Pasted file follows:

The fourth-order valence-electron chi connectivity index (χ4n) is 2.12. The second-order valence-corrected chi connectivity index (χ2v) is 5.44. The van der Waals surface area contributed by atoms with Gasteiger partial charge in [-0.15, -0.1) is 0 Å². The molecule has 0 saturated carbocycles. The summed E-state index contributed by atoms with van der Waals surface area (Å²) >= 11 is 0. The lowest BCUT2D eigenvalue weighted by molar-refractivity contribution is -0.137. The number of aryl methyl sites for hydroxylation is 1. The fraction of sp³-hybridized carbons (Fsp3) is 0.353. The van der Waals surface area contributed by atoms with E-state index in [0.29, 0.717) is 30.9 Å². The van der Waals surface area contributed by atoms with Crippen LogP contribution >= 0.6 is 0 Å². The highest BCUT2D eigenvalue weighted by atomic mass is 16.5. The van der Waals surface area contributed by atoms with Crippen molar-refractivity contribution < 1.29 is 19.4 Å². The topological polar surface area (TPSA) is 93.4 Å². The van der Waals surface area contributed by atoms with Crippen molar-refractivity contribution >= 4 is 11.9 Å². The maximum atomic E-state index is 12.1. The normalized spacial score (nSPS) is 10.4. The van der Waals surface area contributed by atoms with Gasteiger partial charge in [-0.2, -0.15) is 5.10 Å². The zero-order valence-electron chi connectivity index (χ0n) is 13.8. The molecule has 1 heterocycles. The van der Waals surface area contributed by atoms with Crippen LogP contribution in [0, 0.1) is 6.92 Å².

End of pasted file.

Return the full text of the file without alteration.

The fourth-order valence-electron chi connectivity index (χ4n) is 2.12. The second-order valence-corrected chi connectivity index (χ2v) is 5.44. The van der Waals surface area contributed by atoms with Gasteiger partial charge in [-0.15, -0.1) is 0 Å². The molecule has 0 saturated carbocycles. The summed E-state index contributed by atoms with van der Waals surface area (Å²) >= 11 is 0. The lowest BCUT2D eigenvalue weighted by molar-refractivity contribution is -0.137. The number of aryl methyl sites for hydroxylation is 1. The fraction of sp³-hybridized carbons (Fsp3) is 0.353. The van der Waals surface area contributed by atoms with E-state index in [0.29, 0.717) is 30.9 Å². The van der Waals surface area contributed by atoms with Crippen LogP contribution >= 0.6 is 0 Å². The highest BCUT2D eigenvalue weighted by atomic mass is 16.5. The van der Waals surface area contributed by atoms with Crippen molar-refractivity contribution < 1.29 is 19.4 Å². The topological polar surface area (TPSA) is 93.4 Å². The van der Waals surface area contributed by atoms with Crippen molar-refractivity contribution >= 4 is 11.9 Å². The maximum atomic E-state index is 12.1. The normalized spacial score (nSPS) is 10.4. The van der Waals surface area contributed by atoms with Gasteiger partial charge in [-0.2, -0.15) is 5.10 Å². The zero-order valence-electron chi connectivity index (χ0n) is 13.8. The molecule has 1 heterocycles. The van der Waals surface area contributed by atoms with Crippen LogP contribution in [0, 0.1) is 6.92 Å².